Protein

Protein is used every day by the body for growth, healing, building muscle, making hormones, etc. We all need to have daily sources of protein for the body to function properly. The body uses what it needs of the proteins we eat, and then normally the waste product, called urea, is flushed through the kidneys.

As it builds up in the body, urea can cause symptoms such as fatigue (tiredness) and poor appetite. By decreasing the amount of protein that you eat you can help the kidneys have a lighter workload with less urea to clear and therefore prevent excessive amounts of toxins from accumulating in the blood.

The amount of protein you need is based on your body size; therefore, it is impossible to give a “one size fits all” prescription for protein. If you would like more help in identifying how much protein you should eat, contact our dietitian.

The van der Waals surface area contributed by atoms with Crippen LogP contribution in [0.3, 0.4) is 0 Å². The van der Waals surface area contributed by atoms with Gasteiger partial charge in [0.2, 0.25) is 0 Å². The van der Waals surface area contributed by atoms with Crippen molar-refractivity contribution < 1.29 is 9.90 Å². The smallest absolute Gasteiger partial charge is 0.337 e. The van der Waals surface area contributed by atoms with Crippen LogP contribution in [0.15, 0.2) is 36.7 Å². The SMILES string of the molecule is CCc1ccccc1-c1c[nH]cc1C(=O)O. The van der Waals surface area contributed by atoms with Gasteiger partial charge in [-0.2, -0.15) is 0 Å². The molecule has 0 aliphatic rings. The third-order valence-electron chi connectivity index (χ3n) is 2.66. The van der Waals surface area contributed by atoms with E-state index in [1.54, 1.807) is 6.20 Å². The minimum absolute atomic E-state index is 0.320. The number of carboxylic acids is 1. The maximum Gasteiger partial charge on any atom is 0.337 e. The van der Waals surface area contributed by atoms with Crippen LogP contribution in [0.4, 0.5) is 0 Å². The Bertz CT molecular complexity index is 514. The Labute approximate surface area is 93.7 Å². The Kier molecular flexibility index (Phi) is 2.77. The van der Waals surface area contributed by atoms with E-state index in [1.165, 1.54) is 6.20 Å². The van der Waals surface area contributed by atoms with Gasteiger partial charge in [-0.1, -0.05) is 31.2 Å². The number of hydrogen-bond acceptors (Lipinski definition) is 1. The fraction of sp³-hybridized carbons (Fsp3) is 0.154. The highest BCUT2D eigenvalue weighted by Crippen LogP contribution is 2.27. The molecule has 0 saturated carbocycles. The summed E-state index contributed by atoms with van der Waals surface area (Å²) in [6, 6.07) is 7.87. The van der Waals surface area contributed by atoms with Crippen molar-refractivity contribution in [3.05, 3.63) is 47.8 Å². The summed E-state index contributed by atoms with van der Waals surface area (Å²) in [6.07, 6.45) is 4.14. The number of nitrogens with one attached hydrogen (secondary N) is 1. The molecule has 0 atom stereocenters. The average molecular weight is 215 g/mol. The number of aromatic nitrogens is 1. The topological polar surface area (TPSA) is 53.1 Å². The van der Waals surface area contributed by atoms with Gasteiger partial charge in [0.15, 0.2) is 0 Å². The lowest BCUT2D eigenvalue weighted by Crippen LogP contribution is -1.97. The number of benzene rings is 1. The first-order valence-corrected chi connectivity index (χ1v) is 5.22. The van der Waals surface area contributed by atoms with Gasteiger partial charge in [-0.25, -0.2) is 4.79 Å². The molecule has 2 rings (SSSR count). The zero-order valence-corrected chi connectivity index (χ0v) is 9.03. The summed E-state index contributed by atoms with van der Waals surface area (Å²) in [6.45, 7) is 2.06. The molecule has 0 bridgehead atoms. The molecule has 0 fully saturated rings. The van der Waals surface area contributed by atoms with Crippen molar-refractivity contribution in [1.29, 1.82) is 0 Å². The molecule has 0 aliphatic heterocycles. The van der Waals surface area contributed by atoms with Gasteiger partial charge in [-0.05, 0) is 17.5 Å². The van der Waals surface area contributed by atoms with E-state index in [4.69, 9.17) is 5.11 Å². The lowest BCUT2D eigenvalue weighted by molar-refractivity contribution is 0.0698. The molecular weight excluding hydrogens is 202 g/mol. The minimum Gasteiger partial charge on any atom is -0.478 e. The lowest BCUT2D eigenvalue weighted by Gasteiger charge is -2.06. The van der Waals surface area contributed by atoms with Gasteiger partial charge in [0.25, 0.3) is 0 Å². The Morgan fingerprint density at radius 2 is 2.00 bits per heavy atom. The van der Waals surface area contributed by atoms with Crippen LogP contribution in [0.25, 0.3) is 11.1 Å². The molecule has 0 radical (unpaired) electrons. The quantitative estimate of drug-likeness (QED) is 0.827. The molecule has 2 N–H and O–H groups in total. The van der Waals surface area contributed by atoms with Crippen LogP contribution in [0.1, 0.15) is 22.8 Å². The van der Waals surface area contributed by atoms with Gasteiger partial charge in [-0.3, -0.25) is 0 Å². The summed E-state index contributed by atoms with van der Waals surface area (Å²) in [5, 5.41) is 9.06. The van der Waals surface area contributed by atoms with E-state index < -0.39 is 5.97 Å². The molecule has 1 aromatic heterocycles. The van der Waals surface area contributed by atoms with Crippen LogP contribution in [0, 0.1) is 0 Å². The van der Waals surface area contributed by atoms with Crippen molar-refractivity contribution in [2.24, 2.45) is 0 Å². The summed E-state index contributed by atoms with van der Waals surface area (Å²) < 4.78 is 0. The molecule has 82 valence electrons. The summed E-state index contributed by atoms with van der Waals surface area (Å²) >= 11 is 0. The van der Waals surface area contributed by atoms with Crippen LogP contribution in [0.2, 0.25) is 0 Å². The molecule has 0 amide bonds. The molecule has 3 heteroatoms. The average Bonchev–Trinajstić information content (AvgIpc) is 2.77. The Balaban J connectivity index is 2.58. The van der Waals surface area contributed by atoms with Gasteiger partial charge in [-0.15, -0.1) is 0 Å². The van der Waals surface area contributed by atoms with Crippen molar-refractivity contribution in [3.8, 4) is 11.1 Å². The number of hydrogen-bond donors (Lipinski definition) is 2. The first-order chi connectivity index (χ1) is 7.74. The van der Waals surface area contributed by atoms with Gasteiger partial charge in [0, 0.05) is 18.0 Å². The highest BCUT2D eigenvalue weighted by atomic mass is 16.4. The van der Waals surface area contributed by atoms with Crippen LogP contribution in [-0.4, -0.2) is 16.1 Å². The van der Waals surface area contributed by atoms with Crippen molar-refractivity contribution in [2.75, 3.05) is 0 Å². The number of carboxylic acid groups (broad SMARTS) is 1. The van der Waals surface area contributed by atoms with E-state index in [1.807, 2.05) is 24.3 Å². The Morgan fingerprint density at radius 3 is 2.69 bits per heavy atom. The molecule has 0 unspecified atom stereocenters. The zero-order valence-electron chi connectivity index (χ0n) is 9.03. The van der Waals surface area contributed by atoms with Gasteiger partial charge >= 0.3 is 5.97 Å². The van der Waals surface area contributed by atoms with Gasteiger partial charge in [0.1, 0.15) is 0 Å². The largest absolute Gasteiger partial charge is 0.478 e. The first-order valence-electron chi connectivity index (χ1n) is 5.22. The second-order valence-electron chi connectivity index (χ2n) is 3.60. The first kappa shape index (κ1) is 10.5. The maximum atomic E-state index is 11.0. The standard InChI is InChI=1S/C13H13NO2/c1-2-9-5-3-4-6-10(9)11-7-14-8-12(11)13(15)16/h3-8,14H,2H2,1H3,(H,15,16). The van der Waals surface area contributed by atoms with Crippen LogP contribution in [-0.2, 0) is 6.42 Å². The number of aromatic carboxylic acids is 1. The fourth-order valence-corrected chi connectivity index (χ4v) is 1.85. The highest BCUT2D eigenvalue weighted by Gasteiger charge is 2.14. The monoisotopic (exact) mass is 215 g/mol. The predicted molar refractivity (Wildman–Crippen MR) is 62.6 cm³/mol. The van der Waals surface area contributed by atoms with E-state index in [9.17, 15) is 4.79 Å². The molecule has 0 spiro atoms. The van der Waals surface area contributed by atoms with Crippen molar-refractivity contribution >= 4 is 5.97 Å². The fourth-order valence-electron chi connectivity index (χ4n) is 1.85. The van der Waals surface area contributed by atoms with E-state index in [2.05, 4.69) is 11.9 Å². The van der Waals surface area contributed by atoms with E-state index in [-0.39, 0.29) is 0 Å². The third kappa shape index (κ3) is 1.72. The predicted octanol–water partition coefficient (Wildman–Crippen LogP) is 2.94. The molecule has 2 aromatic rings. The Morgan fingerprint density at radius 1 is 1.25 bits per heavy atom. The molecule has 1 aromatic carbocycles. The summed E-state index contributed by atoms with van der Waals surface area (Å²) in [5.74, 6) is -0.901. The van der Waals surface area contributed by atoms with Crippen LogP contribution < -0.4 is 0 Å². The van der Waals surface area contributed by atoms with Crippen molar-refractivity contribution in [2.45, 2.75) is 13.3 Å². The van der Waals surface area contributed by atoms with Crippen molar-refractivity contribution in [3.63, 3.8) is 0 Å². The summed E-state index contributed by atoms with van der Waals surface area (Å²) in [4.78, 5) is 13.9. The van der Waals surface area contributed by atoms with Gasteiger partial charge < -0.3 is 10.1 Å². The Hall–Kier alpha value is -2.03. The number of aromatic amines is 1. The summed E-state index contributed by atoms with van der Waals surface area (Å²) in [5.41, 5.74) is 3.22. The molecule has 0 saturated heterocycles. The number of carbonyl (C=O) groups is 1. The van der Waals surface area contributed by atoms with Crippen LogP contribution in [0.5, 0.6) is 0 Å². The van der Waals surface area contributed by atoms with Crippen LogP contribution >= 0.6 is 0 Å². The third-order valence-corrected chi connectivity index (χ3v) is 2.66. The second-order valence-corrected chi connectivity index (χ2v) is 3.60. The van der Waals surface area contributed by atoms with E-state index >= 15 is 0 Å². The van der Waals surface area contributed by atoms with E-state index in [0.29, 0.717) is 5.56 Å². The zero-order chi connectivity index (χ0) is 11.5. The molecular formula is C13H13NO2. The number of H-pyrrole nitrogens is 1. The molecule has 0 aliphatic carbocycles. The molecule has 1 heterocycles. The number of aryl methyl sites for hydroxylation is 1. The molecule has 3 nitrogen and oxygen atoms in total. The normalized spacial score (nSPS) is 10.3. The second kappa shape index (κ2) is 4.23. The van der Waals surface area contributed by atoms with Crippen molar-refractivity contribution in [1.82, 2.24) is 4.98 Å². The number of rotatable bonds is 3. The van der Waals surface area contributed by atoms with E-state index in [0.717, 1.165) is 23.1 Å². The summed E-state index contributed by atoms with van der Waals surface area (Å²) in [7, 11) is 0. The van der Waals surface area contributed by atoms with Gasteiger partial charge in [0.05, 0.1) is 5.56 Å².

Protein is found in two types of foods:
  • In large amounts from animal sources such as beef, pork, lamb, chicken, turkey, fish, and eggs. These are classified as high value proteins. Dairy products are also high in protein especially milk, yogurt, and cheese, however these are also high in phosphorus and may need to be limited. Check with your MD.
  • Foods with smaller amounts of protein include plant sources such as breads, cereals, and other starches and grains. These are classified as low value proteins but are important for a healthy diet. Fruits and vegetables also provide small amounts of protein.

Remember, that it is important to eat the right amount of protein and not eliminate protein altogether as it is very important to keep you healthy.

For more information on protein in Chronic Kidney disease, click here to visit the NKF website.